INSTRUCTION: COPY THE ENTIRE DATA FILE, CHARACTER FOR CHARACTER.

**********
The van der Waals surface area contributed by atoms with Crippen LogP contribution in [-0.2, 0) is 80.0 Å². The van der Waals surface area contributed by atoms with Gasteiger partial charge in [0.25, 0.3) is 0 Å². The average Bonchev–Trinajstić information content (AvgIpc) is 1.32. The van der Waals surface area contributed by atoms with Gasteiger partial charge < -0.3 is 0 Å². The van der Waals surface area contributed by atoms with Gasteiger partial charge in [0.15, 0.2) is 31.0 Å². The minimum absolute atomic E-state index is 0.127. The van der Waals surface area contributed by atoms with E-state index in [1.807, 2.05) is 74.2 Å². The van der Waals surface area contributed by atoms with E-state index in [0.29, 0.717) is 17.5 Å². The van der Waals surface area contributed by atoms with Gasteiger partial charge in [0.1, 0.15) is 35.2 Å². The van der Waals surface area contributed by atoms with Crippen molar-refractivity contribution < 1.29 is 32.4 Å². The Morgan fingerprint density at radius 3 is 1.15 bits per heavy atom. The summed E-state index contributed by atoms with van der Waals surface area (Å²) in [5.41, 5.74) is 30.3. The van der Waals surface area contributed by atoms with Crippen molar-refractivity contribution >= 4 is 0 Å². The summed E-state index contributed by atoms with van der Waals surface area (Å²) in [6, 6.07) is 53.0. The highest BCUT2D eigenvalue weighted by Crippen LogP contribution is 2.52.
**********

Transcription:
The van der Waals surface area contributed by atoms with Crippen LogP contribution in [-0.2, 0) is 80.0 Å². The van der Waals surface area contributed by atoms with Gasteiger partial charge in [0.25, 0.3) is 0 Å². The average Bonchev–Trinajstić information content (AvgIpc) is 1.32. The van der Waals surface area contributed by atoms with Gasteiger partial charge < -0.3 is 0 Å². The van der Waals surface area contributed by atoms with Gasteiger partial charge in [0.15, 0.2) is 31.0 Å². The minimum absolute atomic E-state index is 0.127. The van der Waals surface area contributed by atoms with E-state index in [1.807, 2.05) is 74.2 Å². The van der Waals surface area contributed by atoms with E-state index in [0.29, 0.717) is 17.5 Å². The van der Waals surface area contributed by atoms with Gasteiger partial charge in [0.1, 0.15) is 35.2 Å². The van der Waals surface area contributed by atoms with Crippen molar-refractivity contribution < 1.29 is 32.4 Å². The Morgan fingerprint density at radius 3 is 1.15 bits per heavy atom. The summed E-state index contributed by atoms with van der Waals surface area (Å²) in [5.41, 5.74) is 30.3. The van der Waals surface area contributed by atoms with Crippen molar-refractivity contribution >= 4 is 0 Å². The summed E-state index contributed by atoms with van der Waals surface area (Å²) in [6, 6.07) is 53.0. The highest BCUT2D eigenvalue weighted by Crippen LogP contribution is 2.52.